About 1925, the Department of Public Welfare established a State Division of Negro Welfare. The division worked principally with the counties in establishing welfare programs for black recipients. Included are records of black prison inmates, correspondence on the employment of blacks in welfare work, correspondence with black juvenile correctional institutions, public welfare institutes and meetings, correspondence with colleges concerning the training of black social workers, and minutes of the Advisory Committee on Training and Correction.
The Division of Negro Education began as the office of the Associate Supervisor of Rural Elementary Schools with the responsibility for promoting Negro education. Records include correspondence of the director (1907-1960); correspondence of the Division of Cooperation in Education and Rare relations (1934-1946); articles and speeches of N. C. Newbold, long-time director of the Division (1922-1948)' subject material concerning accreditation, Negro normal schools and colleges, Jeanes Fund and reports, Rosenwald Fund, General Education and Slater Fund appropriations, and reports; and high school principals' annual reports (1922-1950).
Virtually every county existing in 1860 has a body of documents referred to by the State Archives as "Slave Papers." These papers may include civil and criminal actions papers relating to slaves, bills of sale for slaves, petitions to sell slaves, bonds for slaves permitted to carry arms, petitions for emancipation and emancipation bonds, patrol records, depositions and other records concerning runaway slaves, permits for slaves to works, inquests into the death of slaves, etc. These records are designated for some counties as records of slaves and free persons of color and containing records dating through the Reconstruction period.
In the period following the adoption of the state constitution of 1868, several North Carolina counties maintained marriage records that distinguished between blacks and whites. These records may take the form of marriage licenses, marriage registers (or record of marriages), and indexes to marriages. The inclusive dates vary from county to county, but only in isolated instances do such records document the marriages of blacks prior to 1868. The records generally show the name of the bride and groom, date of marriage, and person performing the marriage. The State Archives primarily has microfilm copies with originals retained by the respective counties.
Prior to 1865, slaves in North Carolina were not legally permitted to marry, although many lived together as husband and wife. Following the end of the Civil War, the North Carolina General Assembly enacted legislation (10 March 1866) that ordered former slaves to have their marriages recorded. Originally the marriages was to be registered before 1 September 1866, but in 1867 that deadline was extended to 1 January 1868. Information found in the records include the names of the man and woman, length of time they had lived together prior to 1866, and the name of person before whom the statement was made. Additional information such as names and number of children, names of former owners, and date of cohabitation can occasionally be found.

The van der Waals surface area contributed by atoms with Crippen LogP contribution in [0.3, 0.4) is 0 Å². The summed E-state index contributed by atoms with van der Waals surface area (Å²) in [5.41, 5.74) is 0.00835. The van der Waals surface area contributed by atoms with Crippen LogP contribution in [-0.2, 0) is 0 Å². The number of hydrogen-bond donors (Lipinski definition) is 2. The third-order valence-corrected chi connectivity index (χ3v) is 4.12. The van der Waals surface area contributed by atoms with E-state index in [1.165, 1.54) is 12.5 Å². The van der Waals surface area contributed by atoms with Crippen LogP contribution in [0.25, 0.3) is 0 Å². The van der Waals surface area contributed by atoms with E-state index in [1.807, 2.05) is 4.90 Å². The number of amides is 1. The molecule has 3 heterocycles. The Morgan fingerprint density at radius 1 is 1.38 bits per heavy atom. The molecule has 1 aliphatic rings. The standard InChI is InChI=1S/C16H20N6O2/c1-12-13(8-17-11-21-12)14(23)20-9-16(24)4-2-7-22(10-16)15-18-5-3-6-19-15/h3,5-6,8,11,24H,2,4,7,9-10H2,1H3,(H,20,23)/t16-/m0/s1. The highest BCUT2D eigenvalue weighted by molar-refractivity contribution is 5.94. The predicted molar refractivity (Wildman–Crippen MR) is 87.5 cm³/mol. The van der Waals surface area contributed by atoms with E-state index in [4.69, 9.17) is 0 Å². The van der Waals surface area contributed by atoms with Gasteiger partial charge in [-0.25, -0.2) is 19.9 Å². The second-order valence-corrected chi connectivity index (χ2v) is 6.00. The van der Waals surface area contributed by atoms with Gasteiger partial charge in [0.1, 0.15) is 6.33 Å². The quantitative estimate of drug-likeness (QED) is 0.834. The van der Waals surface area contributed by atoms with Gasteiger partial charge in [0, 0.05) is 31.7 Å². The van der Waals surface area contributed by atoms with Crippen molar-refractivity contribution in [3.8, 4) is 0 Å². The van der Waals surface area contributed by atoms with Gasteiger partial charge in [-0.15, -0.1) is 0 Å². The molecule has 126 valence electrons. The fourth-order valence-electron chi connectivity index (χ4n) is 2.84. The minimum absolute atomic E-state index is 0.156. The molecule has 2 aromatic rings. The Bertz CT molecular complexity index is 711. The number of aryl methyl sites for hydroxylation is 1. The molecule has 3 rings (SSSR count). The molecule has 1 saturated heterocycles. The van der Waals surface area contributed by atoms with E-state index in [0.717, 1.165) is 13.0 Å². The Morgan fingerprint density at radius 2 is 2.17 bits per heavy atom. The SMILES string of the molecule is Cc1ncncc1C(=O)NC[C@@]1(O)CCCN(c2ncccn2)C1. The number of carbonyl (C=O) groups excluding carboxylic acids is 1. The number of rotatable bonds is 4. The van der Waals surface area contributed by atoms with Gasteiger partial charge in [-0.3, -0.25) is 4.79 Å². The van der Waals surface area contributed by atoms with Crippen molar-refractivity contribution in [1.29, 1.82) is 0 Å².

Established in Oxford (1883) as the Colored Orphanage of North Carolina with a board of directors comprised of ministers from the various black denominations in the state. The records consist of microfilm copies of minutes (1932-1970) and histories (1883-1941).
Other African-American historical materials held by the State Archives include the films of H. Lee Waters (1936-1942), some of which show African Americans and their communities in 12 North Carolina cities (Albemarle, Angier, Burlington, Chapel Hill, Concord, Durham, Hillsborough, Lumberton, Monroe, Rockingham, Wadesboro, and Wake Forest). Various work prints and negatives of the motion picture series produced by the North Carolina Film Board in the mid-1960s under the title "Minority Report," which presented the reason behind racial protest in North Carolina. Videotape copy of the Wilmington Ten at Central Prison during a news conference held on 24 January 1978. Interview with Aunt Harriet Parker, born a slave, ca. 1858. "Bull City Blues," a study of the black business community that existed in Durham from the 1920s to the 1940s.